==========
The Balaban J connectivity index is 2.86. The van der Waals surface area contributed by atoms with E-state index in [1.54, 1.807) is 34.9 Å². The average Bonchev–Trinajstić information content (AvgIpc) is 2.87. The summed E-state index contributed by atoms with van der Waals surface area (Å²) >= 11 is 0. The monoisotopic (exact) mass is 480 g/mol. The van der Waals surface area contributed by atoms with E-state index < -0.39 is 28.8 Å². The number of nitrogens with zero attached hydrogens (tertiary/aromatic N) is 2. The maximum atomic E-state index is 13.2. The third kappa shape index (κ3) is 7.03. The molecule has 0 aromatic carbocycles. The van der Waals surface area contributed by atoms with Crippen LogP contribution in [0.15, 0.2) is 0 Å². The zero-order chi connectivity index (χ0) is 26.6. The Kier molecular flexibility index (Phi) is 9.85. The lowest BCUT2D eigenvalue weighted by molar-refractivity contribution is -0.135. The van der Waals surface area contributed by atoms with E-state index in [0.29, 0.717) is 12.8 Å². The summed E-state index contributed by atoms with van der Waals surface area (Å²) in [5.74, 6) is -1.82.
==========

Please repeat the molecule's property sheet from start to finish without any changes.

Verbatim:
The Balaban J connectivity index is 2.86. The van der Waals surface area contributed by atoms with E-state index in [1.54, 1.807) is 34.9 Å². The average Bonchev–Trinajstić information content (AvgIpc) is 2.87. The summed E-state index contributed by atoms with van der Waals surface area (Å²) >= 11 is 0. The monoisotopic (exact) mass is 480 g/mol. The van der Waals surface area contributed by atoms with E-state index < -0.39 is 28.8 Å². The number of nitrogens with zero attached hydrogens (tertiary/aromatic N) is 2. The maximum atomic E-state index is 13.2. The third kappa shape index (κ3) is 7.03. The molecule has 0 aromatic carbocycles. The van der Waals surface area contributed by atoms with Crippen LogP contribution in [0.15, 0.2) is 0 Å². The zero-order chi connectivity index (χ0) is 26.6. The Kier molecular flexibility index (Phi) is 9.85. The lowest BCUT2D eigenvalue weighted by molar-refractivity contribution is -0.135. The van der Waals surface area contributed by atoms with E-state index in [0.29, 0.717) is 12.8 Å². The summed E-state index contributed by atoms with van der Waals surface area (Å²) in [5.74, 6) is -1.82.